Techniques of Auditing – Inspection, Observation, Enquiry, Analytical Procedure

Techniques of Auditing

Audit techniques stand for the methods that are adopted by an auditor to obtain evidence. SAP5 describes various techniques of auditing to be applied by the auditor under different circumstances.

1. Inspection

a. Documents and records:

While verifying various transactions, the auditor examines the supporting documents and records. This technique is otherwise called vouching. The purpose of examining the documents and records is to

  1. confirm the authenticity (genuineness) of the transaction.
  2. to find whether the transactions and the supporting document are appropriate.
  3. to ensure whether the transactions are authorized (approved).
  4. to ensure whether the classification of the transaction is proper.

The auditor goes through the accounting records and documents and if he comes across any unusual transactions, he verifies the same thoroughly. This is called scanning of records, which requires experience and expertise.

How for an auditor can rely on the documents depends on the origin (source) of the documents and the efficiency of the internal control system in operation.

Documents which have their origin in the hands of the third parties and held by third parties are more reliable than the documents which have their origin in the organization itself and held by the organization. One can classify the documents into 4 major categories according to their origin and availability.

1. Documents which have their origin in the hands of the third party and held by them – Most reliable evidence.

2. Documents which have their origin in the hands of the third party and held by the organization – More reliable.

3. Documents which have their origin in the hands of the organization and held by the third party – Reliable.

4. Documents which have the origin in the hands of the organization and held by the organization – Reliable only if the internal control is effective.

b. Physical Verification

If an item can be measured in physical term, the same may be verified for quantity and quality (if possible). By physical examination, the auditor ensures the availability of the item. However, the ownership of the items cannot be verified through this method.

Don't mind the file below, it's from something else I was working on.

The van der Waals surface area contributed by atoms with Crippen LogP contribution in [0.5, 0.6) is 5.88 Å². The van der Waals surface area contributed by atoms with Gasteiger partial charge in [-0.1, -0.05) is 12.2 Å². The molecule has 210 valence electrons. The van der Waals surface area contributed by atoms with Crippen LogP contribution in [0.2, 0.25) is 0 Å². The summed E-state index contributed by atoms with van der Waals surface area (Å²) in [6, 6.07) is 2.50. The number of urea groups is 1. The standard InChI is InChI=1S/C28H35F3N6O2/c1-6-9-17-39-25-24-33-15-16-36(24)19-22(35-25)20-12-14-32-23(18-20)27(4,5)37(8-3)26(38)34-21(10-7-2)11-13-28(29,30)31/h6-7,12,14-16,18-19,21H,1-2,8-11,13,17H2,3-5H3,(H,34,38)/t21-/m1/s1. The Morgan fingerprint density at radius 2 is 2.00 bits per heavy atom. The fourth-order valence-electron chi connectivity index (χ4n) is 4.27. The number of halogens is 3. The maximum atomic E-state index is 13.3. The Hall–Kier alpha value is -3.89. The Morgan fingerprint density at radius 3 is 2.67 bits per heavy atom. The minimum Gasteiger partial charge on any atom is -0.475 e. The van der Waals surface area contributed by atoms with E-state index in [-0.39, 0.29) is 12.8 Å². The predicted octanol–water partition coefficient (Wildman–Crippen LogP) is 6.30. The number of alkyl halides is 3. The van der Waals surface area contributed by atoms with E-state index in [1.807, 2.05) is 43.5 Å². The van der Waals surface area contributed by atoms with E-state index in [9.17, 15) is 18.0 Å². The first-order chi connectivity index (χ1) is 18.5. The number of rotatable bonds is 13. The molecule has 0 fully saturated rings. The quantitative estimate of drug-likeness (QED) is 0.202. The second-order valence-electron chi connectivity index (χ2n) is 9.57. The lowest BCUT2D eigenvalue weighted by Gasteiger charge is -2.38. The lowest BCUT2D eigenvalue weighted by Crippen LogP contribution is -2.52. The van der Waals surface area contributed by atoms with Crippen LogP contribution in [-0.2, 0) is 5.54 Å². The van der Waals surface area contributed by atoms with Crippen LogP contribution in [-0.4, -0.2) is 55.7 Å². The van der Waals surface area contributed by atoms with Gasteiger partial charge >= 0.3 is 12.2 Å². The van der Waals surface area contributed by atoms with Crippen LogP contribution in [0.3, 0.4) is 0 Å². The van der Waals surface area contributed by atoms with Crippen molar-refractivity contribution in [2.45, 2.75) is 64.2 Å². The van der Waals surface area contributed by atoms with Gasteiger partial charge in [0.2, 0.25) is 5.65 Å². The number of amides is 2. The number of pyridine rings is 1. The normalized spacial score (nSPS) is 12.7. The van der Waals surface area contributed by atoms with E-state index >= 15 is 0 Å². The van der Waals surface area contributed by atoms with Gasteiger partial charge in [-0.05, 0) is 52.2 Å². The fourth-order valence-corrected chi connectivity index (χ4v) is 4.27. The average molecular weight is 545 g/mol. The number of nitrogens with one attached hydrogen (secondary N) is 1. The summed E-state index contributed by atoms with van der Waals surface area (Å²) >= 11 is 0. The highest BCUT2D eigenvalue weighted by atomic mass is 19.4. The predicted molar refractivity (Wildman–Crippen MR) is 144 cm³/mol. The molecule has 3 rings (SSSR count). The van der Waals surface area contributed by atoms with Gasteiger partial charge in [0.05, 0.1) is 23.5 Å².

2. Observation

The auditor observes a particular procedure being carried by the organization. Examples are observation of the internal control measures that are adopted in transactions involving cash, procedures followed on receipt or issue of material, etc. The auditor makes his observations to evaluate the efficiency and effectiveness of the system followed by the organization.

3. Inquiry and Confirmation

Inquiry: Seeking information from persons belonging to the organization or from outside organization is called inquiry.

Confirmation: Confirming the information available with the records of the organization or with the persons mostly from outside the organization through an inquiry is confirmation.

Inquiry and confirmation can take place either orally or in writing. The best example for inquiry and confirmation is confirming the balances of debtors shown in the accounting records with the debtors of the organization.

4. Computation

An auditor makes appropriate calculations and verifies the accuracy of the accounting records. For example, the auditor computes the depreciation to be charged for the year, by taking into consideration. the value of the asset (cost), the date of purchase, the rate of depreciation, etc., to verify the accuracy of the depreciation charged by the organization. The auditor also traces a particular transaction from the origin to check the book keeping procedure.

5. Analytical Procedures

The purpose of analysis is to ensure consistency of accounting methods and also to evaluate the efficiency of the management by comparing the results of several years. The several analytical procedures are

  1. Reconciliation
  2. Ratio Analysis; and
  3. Variance Analysis.

The auditor also applies the analytical procedures to help the management in decision making. Such analytical techniques are

  1. Marginal Costing
  2. Standard costing etc.

The auditor studies the nature of the business and also the prevailing circumstances and selects the techniques to be applied. While conducting the audit, he may change his technique according to the changes observed in the circumstances. The suitable audit techniques adopted by the auditor helps him to carry on the audit efficiently.